Vitamin D: Why You Need This Vitamin Now!

Vitamin D is a fat-soluble vitamin that promotes calcium absorption for normal mineralization of bone. Without a sufficient amount of this vitamin, bones can become thin, brittle, or misshapen. In children, a vitamin D deficiency can lead to rickets, and in adults, it can lead to osteomalacia and osteoperosis.

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Don’t hide from the sun! Regular sun exposure is important for the absorption of vitamin D.

Additionally, vitamin D plays a major role in:

  • Cell growth
  • Neuromuscular function
  • Immune function
  • Reduction of inflammation

So, where can you get it from? Most foods aren’t naturally good sources of vitamin D, except for a few. Fatty fish (salmon, tuna, mackerel) and fish liver oil are some of the best sources, while beef liver, cheese, egg yolks, and some mushrooms contain smaller amounts. It’s for that reason that we get most of our dietary vitamin D from foods that have been fortified with it, like milk and other dairy products, some breakfast cereals, some brands of orange juice, and other food products. To be sure, look for it to be marked on the product label.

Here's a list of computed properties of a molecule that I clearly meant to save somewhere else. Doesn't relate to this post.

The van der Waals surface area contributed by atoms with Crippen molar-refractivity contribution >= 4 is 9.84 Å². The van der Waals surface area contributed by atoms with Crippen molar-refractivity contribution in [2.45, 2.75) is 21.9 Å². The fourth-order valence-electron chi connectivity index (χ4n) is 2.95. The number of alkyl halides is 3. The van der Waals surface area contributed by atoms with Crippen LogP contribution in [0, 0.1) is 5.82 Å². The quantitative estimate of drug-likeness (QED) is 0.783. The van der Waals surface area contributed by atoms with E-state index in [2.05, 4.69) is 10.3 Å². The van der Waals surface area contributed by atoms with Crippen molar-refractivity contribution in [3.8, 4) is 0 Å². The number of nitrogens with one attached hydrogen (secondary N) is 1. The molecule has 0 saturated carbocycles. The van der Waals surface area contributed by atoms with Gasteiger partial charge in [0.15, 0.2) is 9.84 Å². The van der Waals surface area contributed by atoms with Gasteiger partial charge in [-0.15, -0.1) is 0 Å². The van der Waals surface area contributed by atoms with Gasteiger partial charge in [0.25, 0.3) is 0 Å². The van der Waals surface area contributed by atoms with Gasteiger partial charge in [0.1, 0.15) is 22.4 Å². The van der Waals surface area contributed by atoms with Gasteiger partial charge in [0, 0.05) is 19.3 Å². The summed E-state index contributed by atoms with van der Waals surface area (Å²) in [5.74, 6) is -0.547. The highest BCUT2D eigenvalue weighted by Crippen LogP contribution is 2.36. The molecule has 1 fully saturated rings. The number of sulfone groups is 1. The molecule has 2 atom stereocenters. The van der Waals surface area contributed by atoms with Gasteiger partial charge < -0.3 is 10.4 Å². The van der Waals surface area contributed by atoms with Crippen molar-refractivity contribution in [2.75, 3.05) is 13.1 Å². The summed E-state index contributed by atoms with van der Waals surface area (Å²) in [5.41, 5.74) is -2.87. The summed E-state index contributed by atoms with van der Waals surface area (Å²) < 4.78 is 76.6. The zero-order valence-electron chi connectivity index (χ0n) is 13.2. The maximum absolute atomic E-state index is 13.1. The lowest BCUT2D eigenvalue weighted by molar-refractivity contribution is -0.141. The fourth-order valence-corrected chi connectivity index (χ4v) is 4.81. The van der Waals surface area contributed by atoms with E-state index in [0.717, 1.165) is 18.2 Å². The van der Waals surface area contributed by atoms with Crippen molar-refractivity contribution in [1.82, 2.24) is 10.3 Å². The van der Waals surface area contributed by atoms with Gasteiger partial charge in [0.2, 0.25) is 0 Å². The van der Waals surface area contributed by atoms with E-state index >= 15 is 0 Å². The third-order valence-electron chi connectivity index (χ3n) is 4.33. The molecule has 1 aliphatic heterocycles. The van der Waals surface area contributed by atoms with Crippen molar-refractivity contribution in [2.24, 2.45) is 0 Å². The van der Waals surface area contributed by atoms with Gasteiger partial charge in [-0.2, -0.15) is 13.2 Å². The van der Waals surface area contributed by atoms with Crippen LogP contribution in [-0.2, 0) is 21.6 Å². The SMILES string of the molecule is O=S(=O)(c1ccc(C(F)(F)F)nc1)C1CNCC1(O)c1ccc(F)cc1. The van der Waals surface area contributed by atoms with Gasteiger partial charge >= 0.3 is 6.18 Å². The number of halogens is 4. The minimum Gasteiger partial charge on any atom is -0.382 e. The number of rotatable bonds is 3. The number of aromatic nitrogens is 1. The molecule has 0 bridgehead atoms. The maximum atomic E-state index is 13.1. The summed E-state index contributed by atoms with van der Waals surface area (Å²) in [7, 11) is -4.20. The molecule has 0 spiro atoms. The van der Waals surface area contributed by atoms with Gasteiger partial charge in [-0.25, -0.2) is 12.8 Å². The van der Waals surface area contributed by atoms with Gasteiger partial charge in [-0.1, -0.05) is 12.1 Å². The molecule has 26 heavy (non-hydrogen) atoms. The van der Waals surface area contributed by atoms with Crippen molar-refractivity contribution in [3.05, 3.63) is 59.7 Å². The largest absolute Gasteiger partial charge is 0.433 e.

Besides dietary sources, we also meet some of our vitamin D needs through exposure to sunlight. An accepted recommendation is to aim for 5–30 minutes of sun exposure to your face, arms, legs, or back without sunscreen between 10 AM and 3 PM at least twice a week. An easy way to ensure you’re getting enough sunlight is to do your daily exercise routine outdoors and reap even more health benefits at the same time. If you’re particularly susceptible to skin cancer, limit your unprotected sun exposure to the minimum suggested amount.

If you’re unable to meet your requirement through diet or sun exposure, you may consider taking vitamin D supplements. Consult your doctor about whether you would benefit from these supplements, which form is right for you, and the appropriate amount to take.

To find out whether you’re currently absorbing the optimal amount of this vitamin, make an appointment with your primary care doctor to have your vitamin D level checked.

Source: kevinmd.com and nih.gov